On the centenary of some women gaining the vote, we must also remember the failings of early feminists

Remnants of Pankhurst’s colonial spirit still linger in modern feminism. Many still hold the belief that we must liberate, rather than listen to, women in different and direr circumstances than our own

It’s important that we don’t let basking in the achievements of the past distract us from focusing on the necessary changes of the future
It’s important that we don’t let basking in the achievements of the past distract us from focusing on the necessary changes of the future

Today marks the 100th anniversary of select women being given the right to vote in this country. The legislation in 1918 was piecemeal; it only allowed women who were over the age of 30 and occupiers of property or married to occupiers to vote in elections.

What might seem now like a thoroughly limited response to the suffrage movement was once a monumental development, and the centenary of this meaningful change should remind women of their power, resilience and progress.

The date of this anniversary happens to coincide with an important annual awareness day: International Day of Zero Tolerance for Female Genital Mutilation. The feminist calendar is rather full, and, as ever, reflection and gratitude must be balanced with insurgence.

Because it’s important that we don’t let basking in the achievements of the past distract us from focusing on the necessary changes of the future. While it’s been 100 years since certain British women were granted the vote, internationally, women are still being denied fundamental rights.

Last year, between April and June, there were 2,288 attendances reported at NHS trusts and GP practices where FGM was identified or a procedure for FGM was undertaken. These statistics, collected from healthcare providers in England, are only the tip of the iceberg, and it’s thought that over 130 million have undergone the procedure worldwide.

Female genital mutilation is just one of the injustices that so many women and girls will have to face in 2018. With the upcoming referendum in Ireland, we can dare to hope that this will be the year they choose to grant legal access to abortion. But, in several other countries, there’s less cause for optimism. Poland’s ruling party has announced its desire to place greater limits on an already oppressive abortion regime, and the US has spent the last year further restricting a woman’s ability to terminate a pregnancy. In El Salvador, even miscarriages can be met with a charge of aggravated homicide against the mother. Last year in India, a 10-year-old rape victim was denied an abortion by the Supreme Court.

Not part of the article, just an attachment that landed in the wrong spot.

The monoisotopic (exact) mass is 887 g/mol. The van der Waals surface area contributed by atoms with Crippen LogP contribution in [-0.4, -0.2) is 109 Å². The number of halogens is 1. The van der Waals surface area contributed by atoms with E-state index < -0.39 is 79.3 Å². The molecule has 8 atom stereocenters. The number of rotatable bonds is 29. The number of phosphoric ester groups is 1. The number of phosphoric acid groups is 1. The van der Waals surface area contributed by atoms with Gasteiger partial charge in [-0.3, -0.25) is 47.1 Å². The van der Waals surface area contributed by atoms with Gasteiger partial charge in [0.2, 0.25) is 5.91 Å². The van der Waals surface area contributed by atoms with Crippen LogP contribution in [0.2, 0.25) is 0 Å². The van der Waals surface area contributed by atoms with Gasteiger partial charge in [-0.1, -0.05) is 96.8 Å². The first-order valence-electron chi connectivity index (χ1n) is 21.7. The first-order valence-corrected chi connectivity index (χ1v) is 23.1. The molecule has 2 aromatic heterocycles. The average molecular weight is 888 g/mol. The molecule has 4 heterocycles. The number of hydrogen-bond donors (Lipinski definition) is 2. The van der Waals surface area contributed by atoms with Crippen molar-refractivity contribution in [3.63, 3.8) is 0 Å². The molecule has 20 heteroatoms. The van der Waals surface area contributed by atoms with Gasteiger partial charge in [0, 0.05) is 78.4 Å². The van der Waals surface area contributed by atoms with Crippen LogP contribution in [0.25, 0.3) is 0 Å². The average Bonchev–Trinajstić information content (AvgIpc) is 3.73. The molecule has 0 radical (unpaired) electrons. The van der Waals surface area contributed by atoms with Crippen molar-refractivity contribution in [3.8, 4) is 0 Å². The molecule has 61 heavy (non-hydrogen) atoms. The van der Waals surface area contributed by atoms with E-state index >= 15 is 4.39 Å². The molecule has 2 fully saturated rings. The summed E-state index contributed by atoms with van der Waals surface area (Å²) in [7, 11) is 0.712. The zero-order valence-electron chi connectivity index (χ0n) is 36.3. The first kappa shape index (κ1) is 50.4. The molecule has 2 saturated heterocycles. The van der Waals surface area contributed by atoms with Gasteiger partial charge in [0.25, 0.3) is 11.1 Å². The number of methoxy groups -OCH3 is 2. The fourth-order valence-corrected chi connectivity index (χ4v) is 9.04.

The statistics and the stories reveal a desperate need for change. But, playing out feminism on the world stage has always been difficult to negotiate. While today, on this seminal centenary, we will reflect on the bravery of prominent suffragettes, if we want feminism to continue to make international progress, we must also remember the failings of some of its early activists.

Emmeline Pankhurst supported the prevalent belief that Britain had a duty, and a right, to morally govern the rest of the world. She said: “Some talk about the empire and imperialism as if it were something to decry and something to be ashamed of. [I]t is a great thing to be the inheritors of an empire like ours ... great in territory, great in potential wealth ... If we can only realise and use that potential wealth we can destroy thereby poverty, we can remove and destroy ignorance.”

Remnants of Pankhurst’s colonial spirit still linger in modern feminism. Many still hold the belief that we must liberate, rather than listen to, women in different and direr circumstances than our own.

Dr Rachael Attwood: Remember that the centenary of female suffrage doesn't include all women

But, we must strive to do what our foremothers didn’t. We must tread a very fine line – championing issues that don’t affect us but not shouting over the women who face them. If we are ever to truly and thoroughly minimise the damage of the patriarchy worldwide, we must develop a better cultural understanding and a more intersectional women’s movement. Only then will feminism be prepared to address international injustice, because we’ll be coming from an informed and understanding position, rather than one of removed superiority.

This will be the route to further meaningful progress, both in our own country and abroad.

Women’s rights are a global issue, and all oppressive practices must be rallied against. But in order to expand feminism’s reach, we must improve the movement itself. In 2018, we can’t settle for a piecemeal solution. Instead, we must demand more. “Rights for some” wasn’t good enough then – and it isn’t good enough now. We need to support and include the people and issues that are getting left behind.

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